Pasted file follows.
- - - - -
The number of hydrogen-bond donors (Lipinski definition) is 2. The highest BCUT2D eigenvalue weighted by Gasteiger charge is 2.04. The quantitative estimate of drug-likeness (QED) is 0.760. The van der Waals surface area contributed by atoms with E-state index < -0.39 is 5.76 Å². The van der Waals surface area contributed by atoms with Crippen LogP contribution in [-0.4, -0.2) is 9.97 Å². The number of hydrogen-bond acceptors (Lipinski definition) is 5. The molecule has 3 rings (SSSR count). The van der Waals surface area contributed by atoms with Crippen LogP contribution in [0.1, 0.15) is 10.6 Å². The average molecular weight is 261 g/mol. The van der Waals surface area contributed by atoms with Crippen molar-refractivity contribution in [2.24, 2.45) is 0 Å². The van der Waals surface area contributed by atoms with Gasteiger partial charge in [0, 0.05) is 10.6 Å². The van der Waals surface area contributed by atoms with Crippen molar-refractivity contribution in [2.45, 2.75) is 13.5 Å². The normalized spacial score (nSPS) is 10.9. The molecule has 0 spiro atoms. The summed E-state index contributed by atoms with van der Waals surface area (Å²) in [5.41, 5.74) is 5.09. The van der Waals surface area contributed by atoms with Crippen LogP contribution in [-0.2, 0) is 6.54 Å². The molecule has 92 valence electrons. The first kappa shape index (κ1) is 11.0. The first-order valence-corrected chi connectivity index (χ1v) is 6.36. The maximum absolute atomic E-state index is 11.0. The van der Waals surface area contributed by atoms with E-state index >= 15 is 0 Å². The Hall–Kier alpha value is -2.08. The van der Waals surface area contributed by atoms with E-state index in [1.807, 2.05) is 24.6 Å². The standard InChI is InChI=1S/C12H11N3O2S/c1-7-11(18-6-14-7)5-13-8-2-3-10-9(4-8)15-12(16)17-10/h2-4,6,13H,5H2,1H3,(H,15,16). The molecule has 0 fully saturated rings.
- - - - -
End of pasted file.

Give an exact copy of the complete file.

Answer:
The number of hydrogen-bond donors (Lipinski definition) is 2. The highest BCUT2D eigenvalue weighted by Gasteiger charge is 2.04. The quantitative estimate of drug-likeness (QED) is 0.760. The van der Waals surface area contributed by atoms with E-state index < -0.39 is 5.76 Å². The van der Waals surface area contributed by atoms with Crippen LogP contribution in [-0.4, -0.2) is 9.97 Å². The number of hydrogen-bond acceptors (Lipinski definition) is 5. The molecule has 3 rings (SSSR count). The van der Waals surface area contributed by atoms with Crippen LogP contribution in [0.1, 0.15) is 10.6 Å². The average molecular weight is 261 g/mol. The van der Waals surface area contributed by atoms with Crippen molar-refractivity contribution in [2.24, 2.45) is 0 Å². The van der Waals surface area contributed by atoms with Gasteiger partial charge in [0, 0.05) is 10.6 Å². The van der Waals surface area contributed by atoms with Crippen molar-refractivity contribution in [2.45, 2.75) is 13.5 Å². The normalized spacial score (nSPS) is 10.9. The molecule has 0 spiro atoms. The summed E-state index contributed by atoms with van der Waals surface area (Å²) in [5.41, 5.74) is 5.09. The van der Waals surface area contributed by atoms with Crippen LogP contribution in [-0.2, 0) is 6.54 Å². The molecule has 92 valence electrons. The first kappa shape index (κ1) is 11.0. The first-order valence-corrected chi connectivity index (χ1v) is 6.36. The maximum absolute atomic E-state index is 11.0. The van der Waals surface area contributed by atoms with E-state index >= 15 is 0 Å². The Hall–Kier alpha value is -2.08. The van der Waals surface area contributed by atoms with E-state index in [1.807, 2.05) is 24.6 Å². The standard InChI is InChI=1S/C12H11N3O2S/c1-7-11(18-6-14-7)5-13-8-2-3-10-9(4-8)15-12(16)17-10/h2-4,6,13H,5H2,1H3,(H,15,16). The molecule has 0 fully saturated rings.